UK & World News
Glencoe: The Mountain Rescue Frontline
Sky News has been given special access to the work of one of Scotland's busiest mountain rescue teams.
With a Sky News camera, the Glencoe Mountain Rescue Team filmed emergency call-outs to rescue one fallen climber and to recover the body of another.
Since New Year, 12 people have died on Scotland's mountains. The Glencoe team were involved in the incident that saw an avalanche claim the lives of five people on the Bidean Nam Bian mountain.
The successful rescue which they filmed took place on February 20, 2,500ft up the slopes of Coire Ba in Kinlochleven. A Royal Marines special forces unit had been training in the area and one member of the party had fallen 300ft.
Pictures show the team from muster point to rescue.
A number of factors work in their favour. The fact the casualty is military meant that his colleagues, with their knowledge and equipment, were easily able to provide an exact location using GPS.
The team's quad bike transports the heavier rescue gear part of the way up the mountain along with medical equipment. The medical kit they carry with them would do justice to a small ambulance.
John Grieve, leader of Glencoe Mountain Rescue, told Sky News: "A lot of the stuff we're taking up the hill you would find in an ambulance ... heart-start machines, oxygen, painkiller drugs.
"Also, we take a vacuum mat to act as a whole-body splint."
The team has 30 members, all of whom get a radio call, instigated by the police, when an emergency is signalled.
The call-outs vary in urgency from a Code 1 to a Code 3. A Code 1 signifies imminent danger to life, or an incident involving children, and requires all members to attend.
The rescue of the Marine was classed as a Code 2 and around a dozen team members turned out.
Between them, the Glencoe Mountain Rescue Team has several hundred years of experience climbing around the world. They know the vast Argyllshire wilderness around their Glencoe Village base like the back of their hand.
Mr Grieve says: "Collectively, we have such experience that when we're out on a climb, a team member will be talking about individual pieces of rock that they know or where the casualty might have fallen from."
The fact this rescue was at night was an advantage as the rescuers were guided towards the shining torches of the casualty's group.
Mr Grieve says: "It's a great advantage because we can get a really good location for the casualty, with them shining a torch. It helps the helicopter locate him as well."
When the rescuers reached the casualty, they loaded him onto the stretcher in readiness for the RAF Helicopter that had been summoned.
On a steep slope 2,500ft up, the stretcher is bound to the rocky landscape with ropes to prevent it sliding down the mountain.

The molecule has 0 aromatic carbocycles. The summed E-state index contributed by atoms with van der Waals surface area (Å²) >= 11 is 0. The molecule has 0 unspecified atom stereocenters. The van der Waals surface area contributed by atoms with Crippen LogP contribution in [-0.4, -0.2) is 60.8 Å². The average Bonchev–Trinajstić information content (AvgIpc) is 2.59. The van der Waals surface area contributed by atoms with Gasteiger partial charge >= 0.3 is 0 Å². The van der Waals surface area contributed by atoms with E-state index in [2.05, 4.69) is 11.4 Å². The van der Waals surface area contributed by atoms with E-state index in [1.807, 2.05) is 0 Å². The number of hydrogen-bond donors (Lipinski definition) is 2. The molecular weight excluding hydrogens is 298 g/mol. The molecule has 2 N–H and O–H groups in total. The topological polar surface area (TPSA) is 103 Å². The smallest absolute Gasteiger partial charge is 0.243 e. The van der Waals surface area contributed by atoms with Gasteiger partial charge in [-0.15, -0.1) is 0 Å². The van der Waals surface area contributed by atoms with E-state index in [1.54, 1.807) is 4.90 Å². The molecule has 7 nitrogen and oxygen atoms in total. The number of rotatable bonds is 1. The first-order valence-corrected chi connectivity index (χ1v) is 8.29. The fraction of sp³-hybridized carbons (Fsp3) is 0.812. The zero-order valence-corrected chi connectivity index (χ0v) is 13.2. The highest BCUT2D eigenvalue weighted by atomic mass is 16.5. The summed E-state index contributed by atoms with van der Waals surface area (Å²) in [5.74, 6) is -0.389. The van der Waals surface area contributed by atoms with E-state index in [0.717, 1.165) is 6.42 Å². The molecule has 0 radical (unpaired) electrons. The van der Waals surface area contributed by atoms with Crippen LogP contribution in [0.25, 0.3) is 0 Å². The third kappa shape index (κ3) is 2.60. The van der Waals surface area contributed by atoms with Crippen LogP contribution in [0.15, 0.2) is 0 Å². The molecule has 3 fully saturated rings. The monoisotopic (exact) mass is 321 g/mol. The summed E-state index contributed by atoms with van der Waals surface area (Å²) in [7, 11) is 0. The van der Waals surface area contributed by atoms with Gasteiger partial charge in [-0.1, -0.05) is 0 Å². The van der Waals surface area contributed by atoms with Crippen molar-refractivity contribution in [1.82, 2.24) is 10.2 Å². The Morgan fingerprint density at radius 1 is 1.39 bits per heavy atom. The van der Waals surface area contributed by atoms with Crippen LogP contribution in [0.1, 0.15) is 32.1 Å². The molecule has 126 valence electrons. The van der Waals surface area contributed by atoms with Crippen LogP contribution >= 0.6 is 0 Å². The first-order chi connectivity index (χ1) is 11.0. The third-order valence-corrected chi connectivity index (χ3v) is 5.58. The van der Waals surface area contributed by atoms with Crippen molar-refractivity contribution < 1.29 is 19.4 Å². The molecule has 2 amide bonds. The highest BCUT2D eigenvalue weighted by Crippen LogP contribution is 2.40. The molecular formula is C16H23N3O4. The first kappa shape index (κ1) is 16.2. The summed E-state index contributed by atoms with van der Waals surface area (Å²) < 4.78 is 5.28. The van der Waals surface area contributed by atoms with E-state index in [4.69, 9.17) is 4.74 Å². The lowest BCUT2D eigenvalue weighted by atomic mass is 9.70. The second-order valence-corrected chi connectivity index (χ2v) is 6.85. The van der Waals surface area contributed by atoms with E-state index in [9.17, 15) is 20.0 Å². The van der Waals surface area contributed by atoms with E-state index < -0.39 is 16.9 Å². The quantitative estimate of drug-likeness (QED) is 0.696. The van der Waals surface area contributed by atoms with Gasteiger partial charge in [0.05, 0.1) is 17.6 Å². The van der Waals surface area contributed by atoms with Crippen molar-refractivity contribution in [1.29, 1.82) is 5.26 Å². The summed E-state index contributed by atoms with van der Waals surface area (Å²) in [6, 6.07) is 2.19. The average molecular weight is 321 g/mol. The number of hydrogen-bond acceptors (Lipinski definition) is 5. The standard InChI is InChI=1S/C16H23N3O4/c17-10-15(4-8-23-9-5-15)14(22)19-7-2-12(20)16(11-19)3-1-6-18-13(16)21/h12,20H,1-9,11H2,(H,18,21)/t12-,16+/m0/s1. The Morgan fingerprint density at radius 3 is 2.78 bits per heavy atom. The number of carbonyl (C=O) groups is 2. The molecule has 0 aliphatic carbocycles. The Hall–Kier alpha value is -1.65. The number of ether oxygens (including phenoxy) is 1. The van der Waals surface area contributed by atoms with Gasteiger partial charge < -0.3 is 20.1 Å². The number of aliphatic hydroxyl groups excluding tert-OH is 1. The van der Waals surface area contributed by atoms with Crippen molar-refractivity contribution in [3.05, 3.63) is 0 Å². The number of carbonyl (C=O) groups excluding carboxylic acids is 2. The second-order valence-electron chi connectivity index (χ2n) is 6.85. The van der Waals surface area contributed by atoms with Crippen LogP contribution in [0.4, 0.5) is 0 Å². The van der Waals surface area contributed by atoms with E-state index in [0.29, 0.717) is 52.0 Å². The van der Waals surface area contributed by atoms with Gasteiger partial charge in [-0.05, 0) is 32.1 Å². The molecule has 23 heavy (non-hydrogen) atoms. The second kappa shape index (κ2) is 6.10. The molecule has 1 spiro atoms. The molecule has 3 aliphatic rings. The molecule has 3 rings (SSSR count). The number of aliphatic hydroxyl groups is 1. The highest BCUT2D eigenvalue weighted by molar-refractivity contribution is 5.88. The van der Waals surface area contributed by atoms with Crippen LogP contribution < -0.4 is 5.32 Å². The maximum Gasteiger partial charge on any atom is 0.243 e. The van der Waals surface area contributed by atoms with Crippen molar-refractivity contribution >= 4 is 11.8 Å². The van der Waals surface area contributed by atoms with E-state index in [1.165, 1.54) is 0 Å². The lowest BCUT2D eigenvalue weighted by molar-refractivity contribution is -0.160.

A member of the team lights a flare to guide in the RAF Sea King helicopter. In the event, the pilot asks that the casualty be taken down the slope to a surface that's more 'winch-friendly', so the stretcher is slid down across the heather.
When the helicopter descends, members of the rescue team cling onto the mountainside as they are buffeted by the downdraught.
As dramatic as it looked, it was a textbook rescue for the Glencoe team and the military casualty was successfully winched aboard the helicopter and flown to hospital.
An altogether more sombre routine was played out a week later on a different peak, Bidean Nam Bian, which had claimed the lives of the avalanche victims in January.
This time a 39-year-old climber had fallen to his death and the Glencoe rescuers had to retrieve his body.
Their pictures show two members of the team climbing 1,00ft down a near-vertical drop to shift the body into an accessible area where a Royal Navy helicopter can winch it aboard.
Even in tragedy there is, invariably, gratitude for the rescuers from the people they volunteer to help.
Mr Grieve says: "Most people are grateful, families are grateful.
"I've got people of people who have been killed in Glencoe who still phone me up occasionally, 15 years later, just because they want to talk ... you've got to know them through tragic circumstances."
Debate regarding access to the mountains has re-ignited in the wake of this year's dozen deaths. The leader of the Glencoe team emphatically rejects any suggestion that it should be restricted.
"From my own personal view, as someone who has gone into the hills for years and years is that it's one of our last great wildernesses.
"It's a wonderful part of Scotland and everyone should be allowed to wander it at their own level."
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